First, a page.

2. Showing up where it really matters: It’s not just about knowing your customers; it’s about liking them. The emergence of AI is raising the bar on these digital experiences and expectations, but it’s difficult for brands to find the right balance between technological efficiency and human connections. Especially with higher scrutiny on cost and spend. So, how can your brand strategy think first about what is good for people and how to language emotionally, rather than (just) what is good for their bottom line?
  3. Reimagining the value exchange: With high interest, inflation and the cost-of-living crisis, consumers are re-evaluating what really matters. A new C Space & Hall & Partners global study, Value – Relationships Under Duress, illustrates just how far people are making trade-offs across category, rather than just trading down. Worryingly we’re seeing people having to make radical choices that sometimes jeopardize their long-term chances.

Relationship thinking is the new ways brands should learn to operate, so they put diversity at the heart of how they build stuff and show up with more empathy and humanity. In practice, this means staying close to people and culture all the time.

The New Role Of Insights: Embedding Relational Intelligence, Long-Term

The relationships between a brand and its customers are built always-on: through the big moments like your Christmas campaign, and the smaller ones, like the smile of the person handing you your latte. So should the way you connect with (all) customers internally.

    • Open the line and never hang up: Market Research Online Communities (MROCs) enable an always-on conversation and relationship with smaller and truly representative audiences members. They not only act as the perfect mechanism to stay in tune with these value shifts but also act as a trojan horse in your business—making it impossible for stakeholders to not talk to real people and hear real stories.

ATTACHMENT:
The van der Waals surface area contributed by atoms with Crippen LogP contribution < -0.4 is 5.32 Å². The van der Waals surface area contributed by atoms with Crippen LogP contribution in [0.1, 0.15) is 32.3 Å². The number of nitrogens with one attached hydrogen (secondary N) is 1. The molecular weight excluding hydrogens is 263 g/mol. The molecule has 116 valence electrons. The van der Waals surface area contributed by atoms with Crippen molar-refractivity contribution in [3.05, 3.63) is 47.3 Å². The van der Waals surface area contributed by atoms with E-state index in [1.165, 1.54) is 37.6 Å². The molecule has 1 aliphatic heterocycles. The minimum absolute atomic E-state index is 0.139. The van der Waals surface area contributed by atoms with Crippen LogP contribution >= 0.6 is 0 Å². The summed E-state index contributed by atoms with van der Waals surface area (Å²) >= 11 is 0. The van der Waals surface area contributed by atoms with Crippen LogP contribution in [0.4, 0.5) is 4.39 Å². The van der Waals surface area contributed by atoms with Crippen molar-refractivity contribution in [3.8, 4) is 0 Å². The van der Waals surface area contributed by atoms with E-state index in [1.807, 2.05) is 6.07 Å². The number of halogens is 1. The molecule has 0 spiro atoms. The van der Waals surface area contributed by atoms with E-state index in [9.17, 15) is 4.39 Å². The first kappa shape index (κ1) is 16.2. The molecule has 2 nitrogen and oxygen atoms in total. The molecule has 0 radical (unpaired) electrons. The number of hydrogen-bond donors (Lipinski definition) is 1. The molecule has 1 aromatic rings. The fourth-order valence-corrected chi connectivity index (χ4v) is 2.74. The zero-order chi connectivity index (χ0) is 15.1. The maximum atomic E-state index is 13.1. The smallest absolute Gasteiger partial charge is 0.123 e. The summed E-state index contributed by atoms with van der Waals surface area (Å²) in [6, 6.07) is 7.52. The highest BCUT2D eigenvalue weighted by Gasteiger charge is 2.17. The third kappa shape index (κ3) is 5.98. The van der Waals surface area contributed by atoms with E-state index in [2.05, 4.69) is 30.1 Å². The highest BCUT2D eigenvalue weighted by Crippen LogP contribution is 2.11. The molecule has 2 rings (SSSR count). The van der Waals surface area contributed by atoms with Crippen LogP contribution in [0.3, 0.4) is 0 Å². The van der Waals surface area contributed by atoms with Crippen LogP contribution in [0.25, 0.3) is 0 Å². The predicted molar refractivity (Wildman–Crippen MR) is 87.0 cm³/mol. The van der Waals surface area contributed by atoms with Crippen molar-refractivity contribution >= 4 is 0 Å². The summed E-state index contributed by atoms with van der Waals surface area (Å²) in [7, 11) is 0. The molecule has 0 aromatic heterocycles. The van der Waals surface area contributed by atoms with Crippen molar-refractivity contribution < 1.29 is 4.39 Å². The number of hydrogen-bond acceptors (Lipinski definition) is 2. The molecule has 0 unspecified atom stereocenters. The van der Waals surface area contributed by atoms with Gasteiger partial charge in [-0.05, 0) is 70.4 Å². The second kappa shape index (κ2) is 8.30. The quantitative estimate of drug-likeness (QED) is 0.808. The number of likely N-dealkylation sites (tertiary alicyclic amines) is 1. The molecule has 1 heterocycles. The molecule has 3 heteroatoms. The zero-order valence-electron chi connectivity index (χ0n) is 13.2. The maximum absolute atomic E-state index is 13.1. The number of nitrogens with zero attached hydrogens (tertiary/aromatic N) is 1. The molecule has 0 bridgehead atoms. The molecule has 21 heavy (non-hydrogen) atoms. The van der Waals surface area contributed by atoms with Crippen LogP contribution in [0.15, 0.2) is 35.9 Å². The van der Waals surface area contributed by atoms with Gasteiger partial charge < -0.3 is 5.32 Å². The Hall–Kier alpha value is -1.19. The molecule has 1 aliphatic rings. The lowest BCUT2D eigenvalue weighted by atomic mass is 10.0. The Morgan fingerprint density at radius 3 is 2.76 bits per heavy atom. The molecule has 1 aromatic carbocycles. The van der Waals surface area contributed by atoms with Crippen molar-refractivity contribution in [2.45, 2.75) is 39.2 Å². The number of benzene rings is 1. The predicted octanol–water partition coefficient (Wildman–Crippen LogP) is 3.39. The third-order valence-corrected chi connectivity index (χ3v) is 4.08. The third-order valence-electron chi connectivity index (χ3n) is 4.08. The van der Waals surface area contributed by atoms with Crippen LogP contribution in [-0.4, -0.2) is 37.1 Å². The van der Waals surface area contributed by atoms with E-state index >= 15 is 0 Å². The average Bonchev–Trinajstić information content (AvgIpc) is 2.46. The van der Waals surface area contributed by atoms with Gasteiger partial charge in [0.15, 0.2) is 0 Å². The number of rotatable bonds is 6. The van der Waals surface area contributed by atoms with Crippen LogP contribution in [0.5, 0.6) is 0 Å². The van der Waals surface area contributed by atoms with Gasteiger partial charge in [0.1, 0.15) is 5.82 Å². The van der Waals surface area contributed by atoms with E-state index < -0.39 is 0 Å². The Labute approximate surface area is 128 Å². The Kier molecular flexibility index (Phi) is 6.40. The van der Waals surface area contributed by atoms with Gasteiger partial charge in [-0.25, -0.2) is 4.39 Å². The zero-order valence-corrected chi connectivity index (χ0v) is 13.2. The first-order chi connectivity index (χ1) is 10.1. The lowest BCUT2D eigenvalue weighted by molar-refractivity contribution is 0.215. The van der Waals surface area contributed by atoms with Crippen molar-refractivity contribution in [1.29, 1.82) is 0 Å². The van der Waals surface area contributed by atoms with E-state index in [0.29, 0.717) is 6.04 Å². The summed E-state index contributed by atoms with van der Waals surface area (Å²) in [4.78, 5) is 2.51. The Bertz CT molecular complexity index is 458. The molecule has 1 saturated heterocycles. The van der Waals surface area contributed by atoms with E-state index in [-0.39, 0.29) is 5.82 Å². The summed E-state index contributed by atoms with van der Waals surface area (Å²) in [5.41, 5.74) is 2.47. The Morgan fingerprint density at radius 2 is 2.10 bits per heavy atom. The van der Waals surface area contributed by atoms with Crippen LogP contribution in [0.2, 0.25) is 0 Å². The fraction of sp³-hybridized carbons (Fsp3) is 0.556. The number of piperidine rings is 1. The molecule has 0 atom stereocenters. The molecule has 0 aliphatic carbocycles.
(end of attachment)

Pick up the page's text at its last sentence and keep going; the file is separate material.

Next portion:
• Never stop listening: Creating space for ongoing and meaningful conversation, based on openness and trust, means that people will raise problems to you, rather than the other way around, as is usually the case. So, it’s not just a space for you to ask questions but also for people to express themselves and point out things you’re not necessarily thinking about. And, if you’re listening closely, this is often where the next breakthrough comes from.
    • Track what matters to them, not just to you: Collaborating with your customers through insights to align what you do with what they need is your best chance of navigating choppy waters. Remember that purchase and brand journeys are not the same. You have an on-going brand relationship with your customers and prospects influenced by anything and everything. So, keeping a regular pulse on your brand equity and nurturing customer relationships is more important than ever to help fuel your future growth potential by inspiring ideas, action, and a customer-centric culture. A trusted market research and insights partner can help you better understand and connect with customers through current and future disruption.

If you want more details on what brands can do to respond with more empathy and clarity in the cost-of living crisis era, download our new study, Value: Relationships Under Duress. Your guide to building meaningful relationships with customers in 2024 and beyond.


Christopher Barnes
Christopher Barnes

Chris Barnes is president of Escalent. He has a deep background in market and public opinion research, including co-founding the Center for Survey Research and Analysis at the University of Connecticut where he led ongoing studies on the business climate presented to regional economists quarterly. He has led studies for many of the nation’s top companies in insurance, banking, wealth and health insurance sectors. His studies have appeared frequently in the national media, including The Wall Street Journal, USA Today, The New York Times and Time cover stories. Chris earned a bachelor’s degree in history from Kenyon College and a master's degree in political science with a concentration in survey research at the University of Connecticut.

Laurent Manes-Murphy
Growth and Marketing Director, EMEA, C Space

Laurent Manes-Murphy worked in French politics for five years as a political advisor before reconverting to the world of insights 10 years ago. He now heads up growth and marketing for C Space EMEA and brings his long-standing relationships with the likes of JLR, Nissan, and L'Oreal to deliver industry-leading work to clients.

Farid Jeeawody
Partner, Hall & Partners

Farid Jeeawody has more than 20 years of research, insight and consulting experience, specializing in brand strategy, performance and marketing effectiveness. Commercially minded with a passion for storytelling, Farid has experience across a wide range of research methodologies including tracking, ad hoc and analytics. He has worked across most sectors from FMCG and finance, to sports and entertainment and most categories in between. Farid has been with Hall & Partners for nearly 10 years and previously worked at Kantar. He is passionate about uncovering actionable insights for clients and helping inform and drive strategy and actions.